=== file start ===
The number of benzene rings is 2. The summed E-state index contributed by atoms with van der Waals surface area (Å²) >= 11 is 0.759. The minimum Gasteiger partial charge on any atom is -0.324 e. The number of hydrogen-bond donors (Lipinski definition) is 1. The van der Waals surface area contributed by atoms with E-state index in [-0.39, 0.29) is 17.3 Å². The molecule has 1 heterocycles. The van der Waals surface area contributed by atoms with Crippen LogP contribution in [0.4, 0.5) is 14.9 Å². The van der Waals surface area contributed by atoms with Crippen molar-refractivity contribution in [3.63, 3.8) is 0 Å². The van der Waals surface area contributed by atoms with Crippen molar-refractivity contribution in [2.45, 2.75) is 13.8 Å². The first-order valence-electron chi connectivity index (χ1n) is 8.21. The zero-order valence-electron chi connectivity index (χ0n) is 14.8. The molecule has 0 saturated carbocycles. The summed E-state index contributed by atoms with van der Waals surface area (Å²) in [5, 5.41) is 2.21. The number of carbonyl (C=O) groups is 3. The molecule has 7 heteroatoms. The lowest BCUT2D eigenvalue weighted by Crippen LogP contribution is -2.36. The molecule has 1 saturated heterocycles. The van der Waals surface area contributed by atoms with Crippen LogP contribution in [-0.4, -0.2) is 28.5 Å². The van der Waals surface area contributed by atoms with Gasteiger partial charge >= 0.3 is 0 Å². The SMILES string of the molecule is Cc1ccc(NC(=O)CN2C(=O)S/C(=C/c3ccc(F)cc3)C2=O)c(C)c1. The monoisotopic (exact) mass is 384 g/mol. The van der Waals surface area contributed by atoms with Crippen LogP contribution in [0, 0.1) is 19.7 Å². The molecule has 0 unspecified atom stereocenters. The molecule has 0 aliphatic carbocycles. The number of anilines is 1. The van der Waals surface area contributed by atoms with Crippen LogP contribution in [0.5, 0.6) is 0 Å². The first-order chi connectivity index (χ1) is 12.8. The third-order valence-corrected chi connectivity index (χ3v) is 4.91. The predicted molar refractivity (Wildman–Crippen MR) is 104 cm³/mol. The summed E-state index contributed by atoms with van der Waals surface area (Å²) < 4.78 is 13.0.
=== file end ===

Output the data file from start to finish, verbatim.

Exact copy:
The number of benzene rings is 2. The summed E-state index contributed by atoms with van der Waals surface area (Å²) >= 11 is 0.759. The minimum Gasteiger partial charge on any atom is -0.324 e. The number of hydrogen-bond donors (Lipinski definition) is 1. The van der Waals surface area contributed by atoms with E-state index in [-0.39, 0.29) is 17.3 Å². The molecule has 1 heterocycles. The van der Waals surface area contributed by atoms with Crippen LogP contribution in [0.4, 0.5) is 14.9 Å². The van der Waals surface area contributed by atoms with Crippen molar-refractivity contribution in [3.63, 3.8) is 0 Å². The van der Waals surface area contributed by atoms with Crippen molar-refractivity contribution in [2.45, 2.75) is 13.8 Å². The first-order valence-electron chi connectivity index (χ1n) is 8.21. The zero-order valence-electron chi connectivity index (χ0n) is 14.8. The molecule has 0 saturated carbocycles. The summed E-state index contributed by atoms with van der Waals surface area (Å²) in [5, 5.41) is 2.21. The number of carbonyl (C=O) groups is 3. The molecule has 7 heteroatoms. The lowest BCUT2D eigenvalue weighted by Crippen LogP contribution is -2.36. The molecule has 1 saturated heterocycles. The van der Waals surface area contributed by atoms with Crippen LogP contribution in [-0.4, -0.2) is 28.5 Å². The van der Waals surface area contributed by atoms with Gasteiger partial charge >= 0.3 is 0 Å². The SMILES string of the molecule is Cc1ccc(NC(=O)CN2C(=O)S/C(=C/c3ccc(F)cc3)C2=O)c(C)c1. The monoisotopic (exact) mass is 384 g/mol. The van der Waals surface area contributed by atoms with Crippen LogP contribution in [0, 0.1) is 19.7 Å². The molecule has 0 unspecified atom stereocenters. The molecule has 0 aliphatic carbocycles. The number of anilines is 1. The van der Waals surface area contributed by atoms with Crippen LogP contribution in [0.5, 0.6) is 0 Å². The first-order chi connectivity index (χ1) is 12.8. The third-order valence-corrected chi connectivity index (χ3v) is 4.91. The predicted molar refractivity (Wildman–Crippen MR) is 104 cm³/mol. The summed E-state index contributed by atoms with van der Waals surface area (Å²) < 4.78 is 13.0.